Vetiver grass (Vetiveria zizanioides L.) is widely used in more than 120 countries for land management (e.g. rehabilitation of saline lands). A wild ecotype of vetiver grass was found in southern China in the 1950s, but little is known about its adaptability to saline stress. For the purpose of understanding its tolerance to salinity as well as corresponding tolerance mechanisms, in a greenhouse with natural lighting, seedlings were grown in culture solutions and subjected to a range of NaCl concentrations for 18 days.
Compared to no NaCl treatment, 200 mM NaCl significantly reduced leaf water potential, leaf water content, leaf elongation rate, leaf photosynthetic rate and plant relative growth rate and increased leaf malondialdehyde (MDA) content, but the parameters showed only slight reduction at 150 mM NaCl. In addition, salinity caused an increase in the activity of antioxidant enzymes in leaves. Moreover, increasing NaCl levels significantly increased Na(+) but decreased K(+) concentrations in both roots and leaves. The leaves had higher K(+) concentrations at all NaCl levels, but lower Na(+) concentrations compared to the roots, thereby maintaining higher K(+)/Na(+) ratio in leaves.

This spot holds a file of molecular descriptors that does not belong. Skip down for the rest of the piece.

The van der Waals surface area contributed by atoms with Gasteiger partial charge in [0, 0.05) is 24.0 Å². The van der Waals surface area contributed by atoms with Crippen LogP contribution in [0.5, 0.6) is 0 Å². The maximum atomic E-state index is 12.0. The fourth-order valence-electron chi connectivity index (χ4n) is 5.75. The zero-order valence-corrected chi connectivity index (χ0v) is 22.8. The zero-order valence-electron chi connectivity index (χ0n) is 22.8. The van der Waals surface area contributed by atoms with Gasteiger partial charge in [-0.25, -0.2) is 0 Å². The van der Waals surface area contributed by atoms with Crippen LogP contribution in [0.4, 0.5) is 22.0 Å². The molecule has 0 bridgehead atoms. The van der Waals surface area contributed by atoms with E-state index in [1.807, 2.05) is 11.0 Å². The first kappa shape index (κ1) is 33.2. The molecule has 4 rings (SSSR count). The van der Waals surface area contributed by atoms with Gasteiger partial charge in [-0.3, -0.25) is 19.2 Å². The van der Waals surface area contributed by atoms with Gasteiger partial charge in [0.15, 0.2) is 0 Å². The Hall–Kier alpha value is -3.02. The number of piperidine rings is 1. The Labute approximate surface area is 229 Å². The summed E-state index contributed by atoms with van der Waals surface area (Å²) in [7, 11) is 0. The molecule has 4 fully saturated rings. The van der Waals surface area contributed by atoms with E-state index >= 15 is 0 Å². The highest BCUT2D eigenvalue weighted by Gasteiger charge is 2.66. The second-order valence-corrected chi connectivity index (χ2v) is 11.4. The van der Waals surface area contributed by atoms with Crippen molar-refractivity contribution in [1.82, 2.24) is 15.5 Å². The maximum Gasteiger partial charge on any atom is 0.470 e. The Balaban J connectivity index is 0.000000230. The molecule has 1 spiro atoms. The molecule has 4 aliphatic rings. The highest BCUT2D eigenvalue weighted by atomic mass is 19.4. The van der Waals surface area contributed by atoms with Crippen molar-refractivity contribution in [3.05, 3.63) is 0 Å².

Our results showed that the salinity threshold of this wild vetiver grass is about 100 mM NaCl, i.e. highly tolerant to salt stress. This wild vetiver grass has a high ability to exclude Na(+) and retain K(+) in its leaves, which is a critical strategy for salt tolerance.